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By Justin McCarthy, LI. P.,
"A History of Our Own Times," "The Four Georges," etc.
Illustrated With Portraits of Ur. Gladstone and
Many Other Prominent Men.
The long period which Mr. McCarthy has spent as a member of the
House of Commons, eye-witnesa of part of the story he tells, the Ion?
nights of research and preparation for, and also the later work of writ
ing his M History of Our Own Times," In which Mr. Gladstone has been
so prominent a figure, have fitted Mr. McCarthy as no other man has
been prepared to tell the story, which is not only that of a mac's life,
but of his country's political life, so closely have the two interests
been combined for these many years.
It is sixty-four years or more since the handsome young Oxford
graduate was suddenly called home from Italy to enter Parliament,
and to take a prominent place from almost the very first A9 an
Under Secretary whose ohief was in the House of Lords, it fell upon
him to answer all questions relating to the Colonial Department. Yet
about thia time Disraeli prophesied that the young man ''had no future
before him," failing to recognize his coming antagonist in a long fight
of a quarter of a century's duration.
Cloth, Extra, Octavo. Fully Illustrated.
1 .li Old
Santa Fe Trail.
By OoL Henry Inman,
Late of the U. S. Army.
Illustrated by Frederick Remington.
The book is one of unusual interest, especially
to those who knew the States west of the Missis
sippi in the time of the stage coach, to say nothing
of the "prairie schooner," or the even earlier pack
mule and train. Colonel Inman has added to a
long personal experience of life on the plains un
usual opportunities of hearing the traditions of the
trail; he has known and talked with all of the best
known scouts and hunters, and from the richest of
their experience his book is full. Kit Carson, Buf
falo Bill, Old Jim Bridger, and many another con
tribute to the often thrilling, sometimes amusing,
always intensely interesting story.
A Map of the Trail.
THE LETTERS OF
ELIZABETH BARRETT BROWNING,
Edited by FREDERIC G. KENYON.
With Biographical Additions, Portraits, Etc.
This collection of Mrs. Browning's letters has been prepared in the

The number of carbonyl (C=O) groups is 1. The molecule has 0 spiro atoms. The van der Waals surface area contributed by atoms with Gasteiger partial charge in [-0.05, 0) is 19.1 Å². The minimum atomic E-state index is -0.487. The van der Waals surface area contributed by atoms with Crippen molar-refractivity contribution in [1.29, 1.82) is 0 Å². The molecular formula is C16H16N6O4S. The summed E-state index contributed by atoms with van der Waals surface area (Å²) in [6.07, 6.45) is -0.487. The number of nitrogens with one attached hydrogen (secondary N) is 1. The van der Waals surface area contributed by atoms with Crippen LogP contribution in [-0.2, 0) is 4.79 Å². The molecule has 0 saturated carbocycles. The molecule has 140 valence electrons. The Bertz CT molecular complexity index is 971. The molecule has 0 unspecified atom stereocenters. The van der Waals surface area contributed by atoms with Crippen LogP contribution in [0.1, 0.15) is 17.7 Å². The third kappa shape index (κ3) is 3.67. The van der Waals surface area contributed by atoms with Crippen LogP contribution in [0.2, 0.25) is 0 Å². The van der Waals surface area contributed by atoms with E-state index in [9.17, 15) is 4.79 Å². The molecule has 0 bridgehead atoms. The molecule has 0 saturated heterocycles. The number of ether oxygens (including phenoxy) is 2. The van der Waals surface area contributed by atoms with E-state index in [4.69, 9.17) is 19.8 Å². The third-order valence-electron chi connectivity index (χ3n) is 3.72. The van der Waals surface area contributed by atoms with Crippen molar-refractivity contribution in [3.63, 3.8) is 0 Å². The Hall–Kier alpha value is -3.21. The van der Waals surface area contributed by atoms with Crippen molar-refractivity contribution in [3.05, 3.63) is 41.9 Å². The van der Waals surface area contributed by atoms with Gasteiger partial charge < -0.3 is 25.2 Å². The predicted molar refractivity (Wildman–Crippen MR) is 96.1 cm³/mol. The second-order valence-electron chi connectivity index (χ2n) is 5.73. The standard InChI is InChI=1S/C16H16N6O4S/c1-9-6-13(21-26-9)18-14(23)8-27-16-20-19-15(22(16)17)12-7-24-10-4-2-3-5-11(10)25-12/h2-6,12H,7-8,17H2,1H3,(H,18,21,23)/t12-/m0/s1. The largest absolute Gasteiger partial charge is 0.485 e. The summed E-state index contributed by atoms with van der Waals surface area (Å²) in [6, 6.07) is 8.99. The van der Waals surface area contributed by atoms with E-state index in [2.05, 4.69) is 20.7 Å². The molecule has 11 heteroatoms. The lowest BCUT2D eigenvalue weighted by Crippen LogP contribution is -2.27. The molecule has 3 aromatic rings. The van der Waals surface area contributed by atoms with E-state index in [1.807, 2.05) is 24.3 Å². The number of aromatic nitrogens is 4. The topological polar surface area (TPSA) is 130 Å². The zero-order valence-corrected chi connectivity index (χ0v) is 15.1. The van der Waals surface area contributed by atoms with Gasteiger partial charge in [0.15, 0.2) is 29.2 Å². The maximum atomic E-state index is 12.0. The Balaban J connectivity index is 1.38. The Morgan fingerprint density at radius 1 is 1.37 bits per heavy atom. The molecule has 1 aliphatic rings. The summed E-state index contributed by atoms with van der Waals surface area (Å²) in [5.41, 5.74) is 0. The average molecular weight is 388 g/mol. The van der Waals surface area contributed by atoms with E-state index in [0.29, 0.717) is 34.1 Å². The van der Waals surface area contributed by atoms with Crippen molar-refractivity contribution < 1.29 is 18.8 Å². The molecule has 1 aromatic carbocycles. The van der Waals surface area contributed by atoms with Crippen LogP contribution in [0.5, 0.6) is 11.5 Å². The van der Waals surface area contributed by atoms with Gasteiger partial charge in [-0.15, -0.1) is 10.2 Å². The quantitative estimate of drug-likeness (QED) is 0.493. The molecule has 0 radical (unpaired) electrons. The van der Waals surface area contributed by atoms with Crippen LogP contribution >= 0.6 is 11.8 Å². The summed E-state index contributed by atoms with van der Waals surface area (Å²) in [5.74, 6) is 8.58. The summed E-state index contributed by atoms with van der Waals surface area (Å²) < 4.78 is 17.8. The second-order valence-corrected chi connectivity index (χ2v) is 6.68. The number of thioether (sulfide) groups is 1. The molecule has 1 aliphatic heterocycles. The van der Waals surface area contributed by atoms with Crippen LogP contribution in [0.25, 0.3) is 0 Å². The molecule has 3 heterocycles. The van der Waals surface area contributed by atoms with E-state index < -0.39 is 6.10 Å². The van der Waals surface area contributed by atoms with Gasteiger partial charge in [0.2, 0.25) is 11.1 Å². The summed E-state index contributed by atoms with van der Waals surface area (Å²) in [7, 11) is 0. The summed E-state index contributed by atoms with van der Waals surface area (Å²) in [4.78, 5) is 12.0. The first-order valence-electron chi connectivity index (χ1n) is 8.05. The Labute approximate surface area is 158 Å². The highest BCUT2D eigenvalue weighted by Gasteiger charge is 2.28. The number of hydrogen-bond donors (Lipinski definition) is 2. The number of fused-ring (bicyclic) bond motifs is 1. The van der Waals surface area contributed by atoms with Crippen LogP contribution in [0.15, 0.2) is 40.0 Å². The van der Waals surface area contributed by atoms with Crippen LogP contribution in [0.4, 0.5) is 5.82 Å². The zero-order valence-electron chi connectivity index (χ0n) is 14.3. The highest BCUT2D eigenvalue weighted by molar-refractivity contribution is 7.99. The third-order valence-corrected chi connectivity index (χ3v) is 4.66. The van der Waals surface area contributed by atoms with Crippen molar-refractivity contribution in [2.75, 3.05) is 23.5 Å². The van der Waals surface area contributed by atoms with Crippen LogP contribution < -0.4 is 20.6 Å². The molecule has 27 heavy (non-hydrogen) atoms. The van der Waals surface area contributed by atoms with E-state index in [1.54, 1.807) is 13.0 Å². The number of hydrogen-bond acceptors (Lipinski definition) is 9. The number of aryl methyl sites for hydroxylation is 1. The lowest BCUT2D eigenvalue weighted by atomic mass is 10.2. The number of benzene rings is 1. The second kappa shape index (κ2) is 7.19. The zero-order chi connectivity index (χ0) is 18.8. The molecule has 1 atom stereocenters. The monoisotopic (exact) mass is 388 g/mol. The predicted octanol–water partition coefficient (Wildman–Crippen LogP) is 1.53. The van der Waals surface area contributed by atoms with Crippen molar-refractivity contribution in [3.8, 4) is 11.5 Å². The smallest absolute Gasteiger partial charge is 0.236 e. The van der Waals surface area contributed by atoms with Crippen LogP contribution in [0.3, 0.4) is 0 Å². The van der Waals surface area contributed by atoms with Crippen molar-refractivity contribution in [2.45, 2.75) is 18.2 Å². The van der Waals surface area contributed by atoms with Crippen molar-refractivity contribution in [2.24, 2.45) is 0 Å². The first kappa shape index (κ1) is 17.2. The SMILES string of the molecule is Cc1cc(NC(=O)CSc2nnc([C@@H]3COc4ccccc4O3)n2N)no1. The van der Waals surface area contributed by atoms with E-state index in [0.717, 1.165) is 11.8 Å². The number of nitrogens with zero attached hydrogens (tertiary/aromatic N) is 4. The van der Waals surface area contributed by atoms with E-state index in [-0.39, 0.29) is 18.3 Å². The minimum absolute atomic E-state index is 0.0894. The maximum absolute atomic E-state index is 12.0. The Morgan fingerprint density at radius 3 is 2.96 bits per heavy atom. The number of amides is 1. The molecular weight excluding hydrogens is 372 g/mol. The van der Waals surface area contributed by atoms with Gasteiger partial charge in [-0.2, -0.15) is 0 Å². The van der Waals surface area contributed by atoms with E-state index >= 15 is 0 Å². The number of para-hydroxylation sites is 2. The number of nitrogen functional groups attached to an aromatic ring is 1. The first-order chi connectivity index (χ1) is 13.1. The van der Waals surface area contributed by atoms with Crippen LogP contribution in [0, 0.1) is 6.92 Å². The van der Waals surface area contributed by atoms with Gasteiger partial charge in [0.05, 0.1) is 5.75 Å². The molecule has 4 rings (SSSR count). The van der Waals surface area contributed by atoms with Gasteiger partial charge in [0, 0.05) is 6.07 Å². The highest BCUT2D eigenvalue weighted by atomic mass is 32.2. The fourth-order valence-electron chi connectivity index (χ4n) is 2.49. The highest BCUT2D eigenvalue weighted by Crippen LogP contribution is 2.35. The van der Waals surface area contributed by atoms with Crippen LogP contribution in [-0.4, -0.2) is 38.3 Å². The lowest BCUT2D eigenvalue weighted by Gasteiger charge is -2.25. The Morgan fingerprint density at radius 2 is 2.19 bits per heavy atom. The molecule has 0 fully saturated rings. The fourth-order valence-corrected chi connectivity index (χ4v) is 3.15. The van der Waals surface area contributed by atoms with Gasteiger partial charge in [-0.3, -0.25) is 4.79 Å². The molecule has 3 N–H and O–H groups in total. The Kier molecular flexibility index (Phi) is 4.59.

conviction that lovers of Engliuh literature will be glad to make a
closer and more intimate acquaintance with one or, it may be truth
fully said, with two of the most interesting literary characters of the
Victorian age. It is a selection from a large mass of letters, written
at all periods in Mrs. Browning's life, which Mr. Browning after his
wife's death reclaimed from the friends to whom they had been writ
ten, or from their representatives. The letters passed into the pos
session of his son, Mr. R. Barrett Browning, with whoea consent they
are now published. Miss Browning, the poet's sister, to whom many
of the letters are addressed, has also freely consented to their publica
tion. In this collection are comprised the letters to Miss Browning, Mr.
II. S. Boyd, Mrs. Martin, Miss Mltford, Mrs. Jameson, Mr. John Ken
yon" Mr. Cborley, Mios Blagden, Miss Ha worth, and Miss Thomson
(Madame Emil BrauD). To these have been added a number of letters
which have been kindly lent by their possessors for the purpose of the
The duties of the editor have been mainly those of selection and
arrangement; but, in order to complete the record, it has been thought
well to add connecting links of narrative, which should serve to bind
the whole together into the unity of a biography which covers Mrs.
Browning's life from the time of her girlhood to her latest years.
ILLUSTRATED WITH PORTRAITS, ETC.
TWO VOLUHES. MEDIUM 8v.o.
A New Novel by
Completing the Saracinesca Series.
We should claim for him the very highest rank
among American novelists had he never written
anything but Corleone. . . .
The mere story is of absorbing interest, and pos
sesses the transcendent merit that even a blase and
veteran reviewer is altogether unable to foresee
the conclusion. And yet the sequence of events is
of absolute necessity, following one upon the heels
of the other with that inevitability which in itself
betokens the hand of the master workman. . . .
, He has rendered an important service to social
science, in addition to creating one of the strongest
and most delightful novels of our century. The
CXOIMl. PRICE, O-OO.
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